There is SO much that will be right at your fingertips.

I hope that this pack helps to make your Guided Reading groups more organized, meaningful,  and strategic!

Click here to check out this Level A unit. It's for sale at my Teachers Pay Teachers Shop.

Other Levels are also now available!

Level B

Level C

Level D

Level E

Kindergarten Guided Reading BUNDLE A-E

Level F

Happy teaching. :)

Sunday, September 6, 2015

Interactive Notebook Tips for Primary Kids

       Have you ever thought of giving an interactive notebook a try in your primary classroom, but the thought seems too overwhelming?  Do you have an interactive notebook resource, but are not sure how to get started and manage it effectively?  If your answer is yes, then this is for you!

       I have received many questions in the past few months from teachers looking to start interactive notebooking in their Kindergarten or First Grade classroom, but are unsure of how to begin and manage it all.   Many of you have asked for tips and tricks for using them with primary students.  I am here to share a few that I have learned through my years of using interactive notebooks in my kindergarten classroom. I hope you find some of these useful, and perhaps you will become an INB believer! 
(Disclaimer: All of these tips are things that I have found useful for me and my students. You may have found a sweet way that works for you. No problem, do your thang how you like it!)

Okay, first question I get is: 
(Yes, this was my actual teacher's notebook that I used. It was loved. #nophotoshoppinghere)

      For primary kids, composition books are the way to go. I feel strongly about this for many reasons. 1. The wiring in the spiral notebook gets unraveled and becomes a weapon. 2. See #1. 
3. The covers are sturdier. 4. They are a bit smaller. 

     This question has, hands-down, one answer and one answer only. (Again, in my book. Disclaimer.) What do you think? If you said glue STICK... BINGO! The liquid gets way too messy and causes the pages to stick together. No bueno.  However, I am warning you now... BE PREPARED to go through lots of glue sticks. And by lots, I mean lots. I always go for the big ones because the little ones seem to get eaten in 1.7 days and the big ones are good to go for a while. Now, if you can score a 6-pack of the little ones for $0.50 at Walmart... then by all means, go for what's cheaper. If you use glue sponges, ignore me because you may want to use those.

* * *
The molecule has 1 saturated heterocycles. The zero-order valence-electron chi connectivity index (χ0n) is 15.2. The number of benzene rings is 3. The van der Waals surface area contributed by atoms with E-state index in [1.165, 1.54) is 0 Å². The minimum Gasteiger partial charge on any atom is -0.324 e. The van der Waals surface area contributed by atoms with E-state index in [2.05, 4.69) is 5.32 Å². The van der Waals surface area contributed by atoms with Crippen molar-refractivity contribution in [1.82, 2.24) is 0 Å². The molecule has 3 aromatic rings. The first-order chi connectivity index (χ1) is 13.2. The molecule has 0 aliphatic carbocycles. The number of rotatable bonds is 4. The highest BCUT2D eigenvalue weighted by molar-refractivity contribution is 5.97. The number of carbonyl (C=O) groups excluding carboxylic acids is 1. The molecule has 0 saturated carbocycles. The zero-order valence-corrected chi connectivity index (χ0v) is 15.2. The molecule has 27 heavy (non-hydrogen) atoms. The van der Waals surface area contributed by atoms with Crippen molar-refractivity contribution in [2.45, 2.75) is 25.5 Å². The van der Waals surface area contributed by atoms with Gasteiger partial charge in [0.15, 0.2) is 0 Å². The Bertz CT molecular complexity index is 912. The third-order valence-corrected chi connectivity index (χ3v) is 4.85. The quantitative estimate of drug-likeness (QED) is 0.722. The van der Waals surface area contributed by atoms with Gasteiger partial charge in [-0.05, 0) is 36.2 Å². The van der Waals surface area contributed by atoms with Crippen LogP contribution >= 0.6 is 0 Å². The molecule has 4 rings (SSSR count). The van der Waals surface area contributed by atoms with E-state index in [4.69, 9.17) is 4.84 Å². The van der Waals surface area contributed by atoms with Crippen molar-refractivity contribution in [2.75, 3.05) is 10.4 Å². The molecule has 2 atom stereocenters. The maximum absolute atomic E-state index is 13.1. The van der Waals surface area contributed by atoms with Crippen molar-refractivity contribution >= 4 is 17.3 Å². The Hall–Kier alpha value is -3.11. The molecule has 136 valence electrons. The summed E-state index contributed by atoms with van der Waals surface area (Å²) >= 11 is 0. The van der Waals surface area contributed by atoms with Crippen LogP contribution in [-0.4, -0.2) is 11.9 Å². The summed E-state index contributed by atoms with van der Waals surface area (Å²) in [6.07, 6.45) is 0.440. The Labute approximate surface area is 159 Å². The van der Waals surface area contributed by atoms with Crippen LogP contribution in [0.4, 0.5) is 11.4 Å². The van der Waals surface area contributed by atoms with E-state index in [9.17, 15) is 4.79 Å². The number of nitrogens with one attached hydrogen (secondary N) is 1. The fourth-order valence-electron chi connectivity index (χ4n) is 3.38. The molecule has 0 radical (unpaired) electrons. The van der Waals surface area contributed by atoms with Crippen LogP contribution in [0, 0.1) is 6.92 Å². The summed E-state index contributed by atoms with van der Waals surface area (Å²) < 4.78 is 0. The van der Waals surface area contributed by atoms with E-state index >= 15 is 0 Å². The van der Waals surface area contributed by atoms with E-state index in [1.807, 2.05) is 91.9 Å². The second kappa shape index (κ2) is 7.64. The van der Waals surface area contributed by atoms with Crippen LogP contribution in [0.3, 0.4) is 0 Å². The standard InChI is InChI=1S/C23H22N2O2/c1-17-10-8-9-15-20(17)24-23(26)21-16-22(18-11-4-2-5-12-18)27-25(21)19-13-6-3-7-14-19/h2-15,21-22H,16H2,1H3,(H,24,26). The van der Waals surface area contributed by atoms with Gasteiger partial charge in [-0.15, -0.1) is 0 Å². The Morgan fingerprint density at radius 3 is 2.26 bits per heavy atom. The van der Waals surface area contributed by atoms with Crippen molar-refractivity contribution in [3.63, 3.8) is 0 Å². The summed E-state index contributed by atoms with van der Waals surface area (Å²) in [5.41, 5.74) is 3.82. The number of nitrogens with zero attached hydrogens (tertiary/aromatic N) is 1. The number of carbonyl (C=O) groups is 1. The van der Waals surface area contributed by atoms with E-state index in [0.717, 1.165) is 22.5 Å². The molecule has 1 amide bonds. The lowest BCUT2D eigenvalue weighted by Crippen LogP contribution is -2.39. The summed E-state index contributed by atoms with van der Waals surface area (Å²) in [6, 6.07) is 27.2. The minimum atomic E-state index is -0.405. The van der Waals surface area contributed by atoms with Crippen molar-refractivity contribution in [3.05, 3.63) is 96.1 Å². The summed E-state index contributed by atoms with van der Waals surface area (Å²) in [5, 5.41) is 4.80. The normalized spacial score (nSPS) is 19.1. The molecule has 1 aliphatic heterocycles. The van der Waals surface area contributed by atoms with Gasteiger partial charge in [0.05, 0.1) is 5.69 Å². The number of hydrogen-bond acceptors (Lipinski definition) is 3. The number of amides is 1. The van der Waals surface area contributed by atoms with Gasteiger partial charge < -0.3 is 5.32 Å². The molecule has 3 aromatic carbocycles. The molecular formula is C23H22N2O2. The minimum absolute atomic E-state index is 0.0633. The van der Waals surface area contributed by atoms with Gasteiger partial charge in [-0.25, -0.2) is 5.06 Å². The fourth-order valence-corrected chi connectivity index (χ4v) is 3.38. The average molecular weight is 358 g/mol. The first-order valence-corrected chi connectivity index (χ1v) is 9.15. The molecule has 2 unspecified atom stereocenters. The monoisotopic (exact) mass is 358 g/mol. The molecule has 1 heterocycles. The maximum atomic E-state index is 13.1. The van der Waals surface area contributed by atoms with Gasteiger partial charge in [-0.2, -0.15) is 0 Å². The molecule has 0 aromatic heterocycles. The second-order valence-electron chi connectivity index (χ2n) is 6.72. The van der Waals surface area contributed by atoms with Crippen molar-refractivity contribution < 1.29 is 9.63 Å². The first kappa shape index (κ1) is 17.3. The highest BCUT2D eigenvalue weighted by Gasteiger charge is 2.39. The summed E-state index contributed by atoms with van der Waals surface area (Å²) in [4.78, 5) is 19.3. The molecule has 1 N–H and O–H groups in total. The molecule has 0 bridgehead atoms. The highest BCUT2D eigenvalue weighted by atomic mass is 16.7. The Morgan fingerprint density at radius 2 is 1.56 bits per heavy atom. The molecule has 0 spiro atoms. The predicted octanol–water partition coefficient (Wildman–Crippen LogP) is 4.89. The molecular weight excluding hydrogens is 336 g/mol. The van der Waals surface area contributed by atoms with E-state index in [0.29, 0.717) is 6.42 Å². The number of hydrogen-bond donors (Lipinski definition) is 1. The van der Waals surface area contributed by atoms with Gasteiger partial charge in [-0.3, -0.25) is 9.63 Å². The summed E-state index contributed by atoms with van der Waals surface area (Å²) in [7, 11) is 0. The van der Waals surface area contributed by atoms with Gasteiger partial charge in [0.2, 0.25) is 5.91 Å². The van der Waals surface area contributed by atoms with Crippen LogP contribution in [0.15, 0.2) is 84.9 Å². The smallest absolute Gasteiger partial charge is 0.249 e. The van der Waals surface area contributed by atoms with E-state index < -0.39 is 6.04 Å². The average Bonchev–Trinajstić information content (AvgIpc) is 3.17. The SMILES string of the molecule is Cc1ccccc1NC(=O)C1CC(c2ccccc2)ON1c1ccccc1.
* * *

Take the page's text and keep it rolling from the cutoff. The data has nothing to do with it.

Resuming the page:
So, you are going to love these. I make them in the beginning of the year and the kids use them for everything that involves cutting. Just grab some paper bowls and write each child's name inside (not on the bottom) with a sharpie. The kids stack them and keep them at their tables and we pass them out whenever they cut something. Their name bowl serves as the "piece keeper." :)  They cut and their bowl holds the pieces. In my Kindergarten Math INB, many of the problems are shown correctly so that you can use them for differentiation (just cut off a couple of the numbers) or for modeling, or for pre-teaching a skill. The students cut them and use their name bowl to mix the pieces up. No one has a heart attack because they can't find a piece, Joey's pieces don't get mixed up with Suzie's pieces, no little stinker just cuts one piece at a time and glues it directly into their notebook, and it keeps everything nice and neat. Just like it always is in a Kindergarten or First grade classroom, right? ;)

      This is great daily practice in number writing, gives you a lead-in to talk about how the months of the year are numbered, and is just generally helpful in order to keep record of when entries were completed. It adds to the fun when you bring out the notebooks during parent conferences to show student growth from the beginning of the year.

     This tip is golden. Grab some thick-ish ribbon, cut about a 10-inch piece per student, and use a hot glue gun to glue onto the back cover of the notebook. Teach the kids how to place the ribbon over the top of the unused pages to bookmark their spot. 

(I scored this awesome tape measure ribbon at Walmart)

Practice it.  This will prevent your kid from spending 5 minutes flipping through pages of the notebook to find a blank page, and will also help to keep their entries sequential. I usually don't glue these in until the 2nd week or so of using our INBs.  I want the kids to get then hang of how the notebooks work and how we use them before I throw this in there. They feel like big kids using bookmarks, too!

This tip is great for when something interrupts your notebook time or a student doesn't finish.  Tape a ziplock baggie onto the back cover of the notebook (under the ribbon).  Use this as a little secure spot to store pieces until your student is ready to finish their entry!